Philosophy of Teaching

In computer science, students master a huge amount of knowledge from low-level details of computer hardware and machine code to large architectural concepts and patterns. Calculus, physics, statistical methods, discrete mathematics, symbolic logic, reasoning, and natural language are relevant skills for the student who wants to be productive and innovative in the workforce.

More than a set of skills, the student must learn to be a critical and creative thinker, one who sees problems and challenges as positive opportunities to better the world in which they live.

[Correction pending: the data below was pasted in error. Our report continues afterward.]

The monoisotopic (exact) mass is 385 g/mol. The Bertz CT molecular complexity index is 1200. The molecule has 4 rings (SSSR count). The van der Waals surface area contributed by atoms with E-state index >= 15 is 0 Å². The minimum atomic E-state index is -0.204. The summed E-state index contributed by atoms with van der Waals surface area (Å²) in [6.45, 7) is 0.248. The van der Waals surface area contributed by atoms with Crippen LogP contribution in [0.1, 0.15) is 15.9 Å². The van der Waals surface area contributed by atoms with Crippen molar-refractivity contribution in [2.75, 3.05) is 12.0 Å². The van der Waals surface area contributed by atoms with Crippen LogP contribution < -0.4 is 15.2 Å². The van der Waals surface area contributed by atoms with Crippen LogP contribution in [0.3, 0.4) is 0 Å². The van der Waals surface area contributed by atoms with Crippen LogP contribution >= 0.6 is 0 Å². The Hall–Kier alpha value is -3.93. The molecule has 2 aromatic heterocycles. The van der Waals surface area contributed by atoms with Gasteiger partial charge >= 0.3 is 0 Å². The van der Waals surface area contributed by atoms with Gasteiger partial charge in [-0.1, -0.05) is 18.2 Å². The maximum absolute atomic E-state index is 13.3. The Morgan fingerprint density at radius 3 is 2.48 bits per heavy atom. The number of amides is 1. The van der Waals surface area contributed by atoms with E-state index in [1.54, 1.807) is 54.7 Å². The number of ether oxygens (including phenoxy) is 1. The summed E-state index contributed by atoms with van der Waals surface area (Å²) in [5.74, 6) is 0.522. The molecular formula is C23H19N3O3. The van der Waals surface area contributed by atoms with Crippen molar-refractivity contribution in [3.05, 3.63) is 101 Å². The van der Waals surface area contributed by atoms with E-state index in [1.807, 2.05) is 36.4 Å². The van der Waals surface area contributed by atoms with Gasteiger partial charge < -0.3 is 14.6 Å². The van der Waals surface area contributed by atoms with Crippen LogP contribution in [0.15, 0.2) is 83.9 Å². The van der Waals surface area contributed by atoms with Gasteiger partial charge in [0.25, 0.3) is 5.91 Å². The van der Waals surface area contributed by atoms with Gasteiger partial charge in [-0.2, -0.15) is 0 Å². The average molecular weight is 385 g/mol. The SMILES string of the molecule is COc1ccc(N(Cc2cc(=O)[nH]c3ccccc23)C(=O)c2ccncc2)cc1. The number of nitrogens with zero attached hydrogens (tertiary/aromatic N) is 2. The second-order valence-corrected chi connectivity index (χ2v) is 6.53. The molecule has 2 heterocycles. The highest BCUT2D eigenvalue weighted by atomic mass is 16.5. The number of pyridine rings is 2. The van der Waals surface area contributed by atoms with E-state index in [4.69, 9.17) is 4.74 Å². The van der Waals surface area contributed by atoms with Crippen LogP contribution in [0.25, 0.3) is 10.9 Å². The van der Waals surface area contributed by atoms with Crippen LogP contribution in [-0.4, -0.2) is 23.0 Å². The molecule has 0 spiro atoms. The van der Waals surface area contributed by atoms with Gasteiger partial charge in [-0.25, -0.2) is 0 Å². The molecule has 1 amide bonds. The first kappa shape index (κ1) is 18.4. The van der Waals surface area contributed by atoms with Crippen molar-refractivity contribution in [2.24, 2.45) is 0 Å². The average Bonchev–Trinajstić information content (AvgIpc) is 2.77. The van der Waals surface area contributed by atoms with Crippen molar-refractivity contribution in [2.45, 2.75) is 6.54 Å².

It is my philosophy that the success of a student’s academic career is shaped by three components: mastering computer science fundamentals; engaging critical thinking and creativity problem solving to explore new ideas and solutions; and pursuing challenges in order to create positive changes and solutions.

Courses Taught:

  • Montana State University CS 355: Programming Languages
  • Montana State University CS 455: Image Processing
  • Montana State University CS 535: Distributed Computing